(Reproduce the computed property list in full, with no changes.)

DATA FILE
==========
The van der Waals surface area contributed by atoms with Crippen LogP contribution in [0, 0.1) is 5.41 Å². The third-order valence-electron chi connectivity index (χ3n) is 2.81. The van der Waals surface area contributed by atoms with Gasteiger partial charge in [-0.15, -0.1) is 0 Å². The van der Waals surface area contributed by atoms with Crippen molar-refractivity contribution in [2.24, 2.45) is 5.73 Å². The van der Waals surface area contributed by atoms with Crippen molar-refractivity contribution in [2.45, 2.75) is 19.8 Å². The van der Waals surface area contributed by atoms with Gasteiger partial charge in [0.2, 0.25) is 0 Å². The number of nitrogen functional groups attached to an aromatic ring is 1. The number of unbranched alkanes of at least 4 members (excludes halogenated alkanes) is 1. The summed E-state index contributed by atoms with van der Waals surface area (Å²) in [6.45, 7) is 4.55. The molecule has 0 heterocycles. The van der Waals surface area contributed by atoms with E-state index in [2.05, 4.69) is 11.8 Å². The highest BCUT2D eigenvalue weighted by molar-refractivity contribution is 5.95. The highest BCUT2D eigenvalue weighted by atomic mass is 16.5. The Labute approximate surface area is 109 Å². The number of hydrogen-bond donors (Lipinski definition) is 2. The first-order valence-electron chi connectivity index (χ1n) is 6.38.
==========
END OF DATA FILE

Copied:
The van der Waals surface area contributed by atoms with Crippen LogP contribution in [0, 0.1) is 5.41 Å². The third-order valence-electron chi connectivity index (χ3n) is 2.81. The van der Waals surface area contributed by atoms with Gasteiger partial charge in [-0.15, -0.1) is 0 Å². The van der Waals surface area contributed by atoms with Crippen molar-refractivity contribution in [2.24, 2.45) is 5.73 Å². The van der Waals surface area contributed by atoms with Crippen molar-refractivity contribution in [2.45, 2.75) is 19.8 Å². The van der Waals surface area contributed by atoms with Gasteiger partial charge in [0.2, 0.25) is 0 Å². The number of nitrogen functional groups attached to an aromatic ring is 1. The number of unbranched alkanes of at least 4 members (excludes halogenated alkanes) is 1. The summed E-state index contributed by atoms with van der Waals surface area (Å²) in [6.45, 7) is 4.55. The molecule has 0 heterocycles. The van der Waals surface area contributed by atoms with E-state index in [2.05, 4.69) is 11.8 Å². The highest BCUT2D eigenvalue weighted by molar-refractivity contribution is 5.95. The highest BCUT2D eigenvalue weighted by atomic mass is 16.5. The Labute approximate surface area is 109 Å². The number of hydrogen-bond donors (Lipinski definition) is 2. The first-order valence-electron chi connectivity index (χ1n) is 6.38.